WORKERS at Diageo’s distilleries started their strike last night after last-minute pay talks broke down.

Unions criticised the company’s “insatiable corporate greed” for refusing to increase their pay offer above the 2.8% basic rise for workers across Scotland’s distilleries and bottling plants.

“Barring a last-ditch offer”, almost two-thirds of all Diageo workers will take part in a series of rolling strikes over 10 days, which started from 10pm last night, according to representatives of the GMB and Unite unions.

Union representatives claimed the strike action by their combined membership of more than 1500 people would “severely affect” Diageo’s bottling, maturation and distillery operations.

Diageo, which owns Johnnie Walker whisky, Smirnoff vodka and Tanqueray gin, said it has “strong contingency plans in place” to deal with the strikes, which would affect all of the firm’s sites across Scotland.

The drinks giant made £4.2 billion in pre-tax profits, with union representatives saying “performances have improved by every indicator” but the company has claimed it cannot afford to match last year’s 3.2% pay increase.

The GMB said increasing the offer to match the cost-of-living increase would be equivalent to the price of a tank and a half of the company’s Tanqueray gin, or just 4% of Diageo chief executive Ivan Menezes’ annual pay.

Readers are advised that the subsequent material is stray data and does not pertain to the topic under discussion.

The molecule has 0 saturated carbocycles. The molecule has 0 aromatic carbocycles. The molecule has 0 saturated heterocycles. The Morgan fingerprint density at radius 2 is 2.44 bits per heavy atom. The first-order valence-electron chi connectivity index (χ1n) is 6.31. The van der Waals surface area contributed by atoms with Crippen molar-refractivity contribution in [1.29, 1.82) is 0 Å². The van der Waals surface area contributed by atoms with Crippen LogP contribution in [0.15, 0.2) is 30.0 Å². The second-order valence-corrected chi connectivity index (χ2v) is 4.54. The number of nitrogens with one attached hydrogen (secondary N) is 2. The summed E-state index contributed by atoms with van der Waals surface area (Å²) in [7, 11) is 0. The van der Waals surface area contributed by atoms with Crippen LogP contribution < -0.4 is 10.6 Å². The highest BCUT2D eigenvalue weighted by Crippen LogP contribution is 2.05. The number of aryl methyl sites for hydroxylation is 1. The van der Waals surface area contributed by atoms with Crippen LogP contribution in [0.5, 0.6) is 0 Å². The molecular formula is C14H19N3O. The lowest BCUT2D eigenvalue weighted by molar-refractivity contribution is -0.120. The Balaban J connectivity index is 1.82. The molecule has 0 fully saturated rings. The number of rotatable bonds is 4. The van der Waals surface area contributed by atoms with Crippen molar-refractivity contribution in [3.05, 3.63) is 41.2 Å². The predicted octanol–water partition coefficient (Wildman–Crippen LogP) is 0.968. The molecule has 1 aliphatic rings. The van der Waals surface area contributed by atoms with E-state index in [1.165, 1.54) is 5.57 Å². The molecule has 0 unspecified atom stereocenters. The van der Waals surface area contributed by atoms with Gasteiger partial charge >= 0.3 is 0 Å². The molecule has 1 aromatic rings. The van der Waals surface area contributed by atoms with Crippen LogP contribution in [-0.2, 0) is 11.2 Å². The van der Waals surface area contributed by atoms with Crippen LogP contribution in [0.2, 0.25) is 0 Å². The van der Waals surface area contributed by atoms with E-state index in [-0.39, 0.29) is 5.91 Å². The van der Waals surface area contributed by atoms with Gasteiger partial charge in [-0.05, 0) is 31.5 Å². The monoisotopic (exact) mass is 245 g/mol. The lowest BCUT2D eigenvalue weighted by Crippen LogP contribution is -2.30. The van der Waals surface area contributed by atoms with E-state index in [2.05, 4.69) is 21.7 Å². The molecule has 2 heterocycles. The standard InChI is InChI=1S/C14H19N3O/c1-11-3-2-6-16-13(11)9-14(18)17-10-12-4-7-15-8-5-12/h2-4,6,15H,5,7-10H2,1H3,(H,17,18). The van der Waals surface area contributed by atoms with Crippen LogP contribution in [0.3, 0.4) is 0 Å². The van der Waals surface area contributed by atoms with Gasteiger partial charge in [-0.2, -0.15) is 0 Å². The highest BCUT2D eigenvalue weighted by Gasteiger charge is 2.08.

A GMB spokesman said: “Diageo say they can’t afford to increase the pay offer, even though profits have increased, and wouldn’t even match the 3.2% increase last year, despite improvements in performance by every single indicator.

“It’s insatiable corporate greed and to claim that they can’t afford to improve their offer is just not credible.”

Unite regional industrial officer Bob MacGregor accused Diageo negotiators of wasting the opportunity to avoid industrial action, claiming they “deliberately chose to use this last opportunity ahead of strike action to waste time and indulge themselves in a charade”.

MacGregor added: “In the latest round of talks between Diageo and the joint trade unions today, absolutely zero progress was made.

“We are always willing to talk with the company but this must be on the basis of respecting and properly rewarding the workforce.”